All too often news on the environment is bad, but a revolutionary project in Brazil has been turning a sustainable idea into reality, which is a breath of fresh air for the troubled Amazon rainforest.
By Sue Branford
BBC correspondent in Brazil
It is the nearest most of us get to paradise, to wake up early in the morning as dawn breaks over the Amazon forest.
The reserve is the brainchild of a visionary Brazilian primatologist
Herons, macaws, parakeets and egrets fly across the river. River dolphins come up for air. In the distance monkeys roar. Apart from the sounds of the jungle, utter peace.
It felt somehow like the real world, and I began to feel that I was making a dreadful mistake, going there for just a couple of days to gather material for a radio programme.
I was in the west of the Amazon basin, in a big reserve, known as the Mamiraua Project for Sustainable Development, which has revolutionised environmental thinking in Brazil.
The reserve is the brainchild of a Brazilian primatologist, Marcio Ayres. He first came to this region 20 years ago to carry out research into monkeys. And one of the highlights of my visit this time was to catch a glimpse of the monkey he studied.
Known as the uacari, it is a strange, at first sight even ugly, little animal. Its tail is very short, so it cannot swing from branch to branch like other monkeys.
Indeed, local people know immediately if a band of uacaris is in the neighbourhood, because they can hear them crashing through the undergrowth on their hands and feet.
The uacari, with its bright red face, is widely known in the Amazon basin as the macaco ingles, the English monkey.
This, it seems, is because the early English explorers, who so loved to visit the Amazon forest, used to get their pale faces burnt red by the hot, tropical sun. But I am digressing.
Marcio Ayres was a visionary. When he first came to the region in the 1980s, he found that the small fishing communities that lived along the banks of the river were already protecting their natural resources.
With the encouragement of the Catholic Church - notably a Belgian priest called Falcon, who is still widely remembered in the region - they had set aside certain lakes for breeding, where all fishing was banned.
Even more remarkably, they had check posts on the rivers to stop commercial fishing boats from coming in and plundering their stocks.
He would set up a new kind of nature reserve in which local people and scientists would work together
Marcio Ayres was profoundly impressed. He decided to help these people. He would set up a new kind of nature reserve in which local people and scientists would work together.
It would be a win-win situation, he said, with the scientists benefiting from the local people's knowledge of the forest and the local people gaining institutional support.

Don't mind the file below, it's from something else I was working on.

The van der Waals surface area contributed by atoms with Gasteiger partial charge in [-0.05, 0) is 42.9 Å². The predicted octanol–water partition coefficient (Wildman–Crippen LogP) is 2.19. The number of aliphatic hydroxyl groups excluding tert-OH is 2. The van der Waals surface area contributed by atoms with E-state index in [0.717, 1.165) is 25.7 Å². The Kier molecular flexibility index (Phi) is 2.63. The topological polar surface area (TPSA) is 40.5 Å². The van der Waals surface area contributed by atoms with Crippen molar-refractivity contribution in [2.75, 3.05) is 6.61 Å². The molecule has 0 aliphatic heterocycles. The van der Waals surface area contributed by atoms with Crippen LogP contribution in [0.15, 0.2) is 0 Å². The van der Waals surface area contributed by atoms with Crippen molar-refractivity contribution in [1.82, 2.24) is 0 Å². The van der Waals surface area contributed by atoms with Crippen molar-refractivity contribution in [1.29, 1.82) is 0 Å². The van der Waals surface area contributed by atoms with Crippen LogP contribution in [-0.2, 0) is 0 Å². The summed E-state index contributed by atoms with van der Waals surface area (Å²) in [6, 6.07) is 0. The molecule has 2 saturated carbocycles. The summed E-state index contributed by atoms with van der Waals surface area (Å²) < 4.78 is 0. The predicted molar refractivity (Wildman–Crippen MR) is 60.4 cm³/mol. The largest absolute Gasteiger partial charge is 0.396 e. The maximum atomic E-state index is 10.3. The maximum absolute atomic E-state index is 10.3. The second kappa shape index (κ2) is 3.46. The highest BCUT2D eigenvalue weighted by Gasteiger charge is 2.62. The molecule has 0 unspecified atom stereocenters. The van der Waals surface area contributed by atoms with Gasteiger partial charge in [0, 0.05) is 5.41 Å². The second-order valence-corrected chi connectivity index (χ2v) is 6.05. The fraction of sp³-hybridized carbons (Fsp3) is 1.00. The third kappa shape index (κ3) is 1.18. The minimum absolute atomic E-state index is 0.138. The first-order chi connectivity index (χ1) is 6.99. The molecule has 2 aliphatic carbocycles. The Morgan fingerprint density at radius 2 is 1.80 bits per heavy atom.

There was, however, a problem.
Under Brazilian law a nature reserve meant an area without people. Marcio argued - passionately - that these fishing communities were the best guardians of the forest and should stay.
What Marcio said made sense but it went against the dominant environmental thinking of the day. When I first visited the reserve in 1994, it was still illegal.
Now, 10 years later, much has changed. Marcio, a chain smoker, developed cancer and went to the United States for treatment.
There are now three reserves covering an area the size of Scotland
When he realised he was not going to recover, he got friends to send him huge pictures of the Amazon forest.
He put them on the walls of his hospital room so that he could feel as if he was in his beloved reserve. He died in October 2003, at the tragically young age of 49.
His work lives on.
Brazilian legislation has been changed, so finally the reserve has become legal. In fact, there are now three reserves, covering 60,000 sq km, an area the size of Scotland.
And Marcio's dream of scientists working closely with local people? Deep in the forest, I met Ronald, a young Brazilian botanist who is studying the eating habits of the aruana, a local ornamental fish.
As I stood chatting with him in his makeshift laboratory, he went on cutting into the stomachs of the fish he had caught the previous night.
He suddenly discovered in one of the stomachs, not the normal mix of plants and seeds, but a strange yellow mixture that to me looked exactly like scrambled eggs.
Perplexed, he called in Dalvino, a local fisherman who is helping him with his research.
Dalvino explained: "The male fish keeps the eggs in its mouth to protect them from predators. But when it is disturbed, the male can swallow them. That is what has happened."
Ronald turned to me and said: "This happens the whole time. Without the knowledge of the local fishermen, we would not even know where to find the fish in the first place!"
And I asked Dalvino if he was happy with the arrangement.
He hesitated... "Yes," he said, "I like working with these young scientists, but there is one thing that bothers me.
"Before the project got going, I had a lot of spare time. Now I have to be here from dawn to dusk helping these youngsters. I miss my freedom.'
From Our Own Correspondent will be broadcast on Thursday, 16 September, 2004 at 1100 BST on BBC Radio 4. Please check the programme schedules for World Service transmission times.